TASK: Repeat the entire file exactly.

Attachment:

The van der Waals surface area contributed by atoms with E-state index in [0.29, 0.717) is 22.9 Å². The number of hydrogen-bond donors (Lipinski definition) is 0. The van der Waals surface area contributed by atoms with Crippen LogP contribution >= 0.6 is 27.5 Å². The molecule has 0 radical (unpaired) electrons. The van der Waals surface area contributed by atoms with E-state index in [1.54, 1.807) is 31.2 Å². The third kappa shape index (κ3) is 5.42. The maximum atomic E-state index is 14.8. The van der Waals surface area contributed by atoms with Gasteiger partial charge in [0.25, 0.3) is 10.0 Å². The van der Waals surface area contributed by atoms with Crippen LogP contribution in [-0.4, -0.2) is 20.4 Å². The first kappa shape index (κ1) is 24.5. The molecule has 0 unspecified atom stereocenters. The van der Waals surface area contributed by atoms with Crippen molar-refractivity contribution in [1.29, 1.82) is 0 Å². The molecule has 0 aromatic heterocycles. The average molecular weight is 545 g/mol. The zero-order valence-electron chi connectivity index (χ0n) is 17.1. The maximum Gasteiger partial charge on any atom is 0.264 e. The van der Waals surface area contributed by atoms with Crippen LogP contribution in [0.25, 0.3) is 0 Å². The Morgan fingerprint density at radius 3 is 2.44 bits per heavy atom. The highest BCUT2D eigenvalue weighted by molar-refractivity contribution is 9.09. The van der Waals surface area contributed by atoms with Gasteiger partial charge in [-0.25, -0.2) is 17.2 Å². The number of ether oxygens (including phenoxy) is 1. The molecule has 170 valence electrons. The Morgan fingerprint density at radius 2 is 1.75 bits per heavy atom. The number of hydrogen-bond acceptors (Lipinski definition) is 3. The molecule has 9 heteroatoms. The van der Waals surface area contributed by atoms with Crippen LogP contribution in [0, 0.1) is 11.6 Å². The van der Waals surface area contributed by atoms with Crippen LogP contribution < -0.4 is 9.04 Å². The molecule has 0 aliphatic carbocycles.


The van der Waals surface area contributed by atoms with E-state index in [0.29, 0.717) is 22.9 Å². The number of hydrogen-bond donors (Lipinski definition) is 0. The van der Waals surface area contributed by atoms with Crippen LogP contribution >= 0.6 is 27.5 Å². The molecule has 0 radical (unpaired) electrons. The van der Waals surface area contributed by atoms with E-state index in [1.54, 1.807) is 31.2 Å². The third kappa shape index (κ3) is 5.42. The maximum atomic E-state index is 14.8. The van der Waals surface area contributed by atoms with Gasteiger partial charge in [0.25, 0.3) is 10.0 Å². The van der Waals surface area contributed by atoms with Crippen LogP contribution in [-0.4, -0.2) is 20.4 Å². The first kappa shape index (κ1) is 24.5. The molecule has 0 unspecified atom stereocenters. The van der Waals surface area contributed by atoms with Crippen molar-refractivity contribution in [1.29, 1.82) is 0 Å². The molecule has 0 aromatic heterocycles. The average molecular weight is 545 g/mol. The zero-order valence-electron chi connectivity index (χ0n) is 17.1. The maximum Gasteiger partial charge on any atom is 0.264 e. The van der Waals surface area contributed by atoms with Crippen LogP contribution in [0.25, 0.3) is 0 Å². The Morgan fingerprint density at radius 3 is 2.44 bits per heavy atom. The highest BCUT2D eigenvalue weighted by molar-refractivity contribution is 9.09. The van der Waals surface area contributed by atoms with Gasteiger partial charge in [-0.25, -0.2) is 17.2 Å². The number of ether oxygens (including phenoxy) is 1. The molecule has 170 valence electrons. The Morgan fingerprint density at radius 2 is 1.75 bits per heavy atom. The number of hydrogen-bond acceptors (Lipinski definition) is 3. The molecule has 9 heteroatoms. The van der Waals surface area contributed by atoms with Crippen LogP contribution in [0, 0.1) is 11.6 Å². The van der Waals surface area contributed by atoms with Crippen LogP contribution < -0.4 is 9.04 Å². The molecule has 0 aliphatic carbocycles.